Finally – and in reality this was probably only 30 minutes later – Kelly busted me and made get vertical. Someone suggested sitting on the giant birth ball, so I got situated on the ball at the end of the bed, with Jason sitting on the bed with my head in his lap and Kim (another excellent midwife who had taken over for Kelly for a couple of minutes) massaging my back.

A couple of contractions went by during which I recall starting to wanting to push, and thinking about getting in the pool, and wondering where my birth photographer was (since I was wearing a REALLY cute sundress!).

I told Kim, “I’m feeling really pushy, and it is too soon.” She told me it might not be too soon, and whenever I wanted to move into the pool we could go. I think the next contraction I decided I didn’t care anymore about looking cute, and it was time to move. I was flexible prior to labor about whether I would birth in the pool or not, but in the moment – it was absolutely where I wanted to be. The pool is like a heated, jetted hot tub, with thick padding, not like your garden tub in your master bath.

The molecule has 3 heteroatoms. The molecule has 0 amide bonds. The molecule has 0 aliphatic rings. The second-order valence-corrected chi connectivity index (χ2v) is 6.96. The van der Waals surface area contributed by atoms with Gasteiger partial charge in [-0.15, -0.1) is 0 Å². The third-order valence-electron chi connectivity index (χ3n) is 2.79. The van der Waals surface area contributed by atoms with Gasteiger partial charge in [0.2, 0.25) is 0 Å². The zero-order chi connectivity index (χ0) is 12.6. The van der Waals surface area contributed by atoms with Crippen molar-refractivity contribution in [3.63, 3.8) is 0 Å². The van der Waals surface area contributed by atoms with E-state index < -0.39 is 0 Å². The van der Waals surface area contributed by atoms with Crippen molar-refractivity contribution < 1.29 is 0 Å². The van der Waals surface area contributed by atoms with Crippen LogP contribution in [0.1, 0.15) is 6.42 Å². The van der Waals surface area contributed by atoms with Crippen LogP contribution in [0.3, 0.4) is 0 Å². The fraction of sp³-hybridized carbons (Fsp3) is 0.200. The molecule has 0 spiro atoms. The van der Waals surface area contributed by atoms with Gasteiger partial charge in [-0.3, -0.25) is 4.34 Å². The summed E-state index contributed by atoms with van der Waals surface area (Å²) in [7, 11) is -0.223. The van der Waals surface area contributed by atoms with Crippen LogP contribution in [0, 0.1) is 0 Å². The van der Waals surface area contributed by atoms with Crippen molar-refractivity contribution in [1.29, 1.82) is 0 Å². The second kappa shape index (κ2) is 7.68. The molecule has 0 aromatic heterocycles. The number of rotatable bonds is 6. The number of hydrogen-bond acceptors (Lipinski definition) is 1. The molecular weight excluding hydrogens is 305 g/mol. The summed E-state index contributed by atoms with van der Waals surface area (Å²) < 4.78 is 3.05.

Molly mentioned somewhere in this time that Lynsey was struck in traffic in Weatherford (who knew Weatherford has traffic?) but had been instructed to “come in shooting.”

Kim was stripping the top off the pool while I was having Jason strip me down. I was insistent it was time to get in the pool. It is about noon, maybe 12:15. It is a beautiful day outside, and I can actually see the horse pasture from the window right over the tub. Little thoughts like that are a calming moment in between the insanity of my body working to expel my little alien.

Kelly checked me in the pool after a couple of contractions. Kelly declared I was completely dilated with the exception of a cervical lip.

Now, I have NO idea what a cervical lip is in all practicality, and I can’t describe for you what that means. But I quickly learned that the options were to wait it out for the “cervical lip” to move on it’s own, or Kelly could manually hold it back, but that wouldn’t be very comfortable.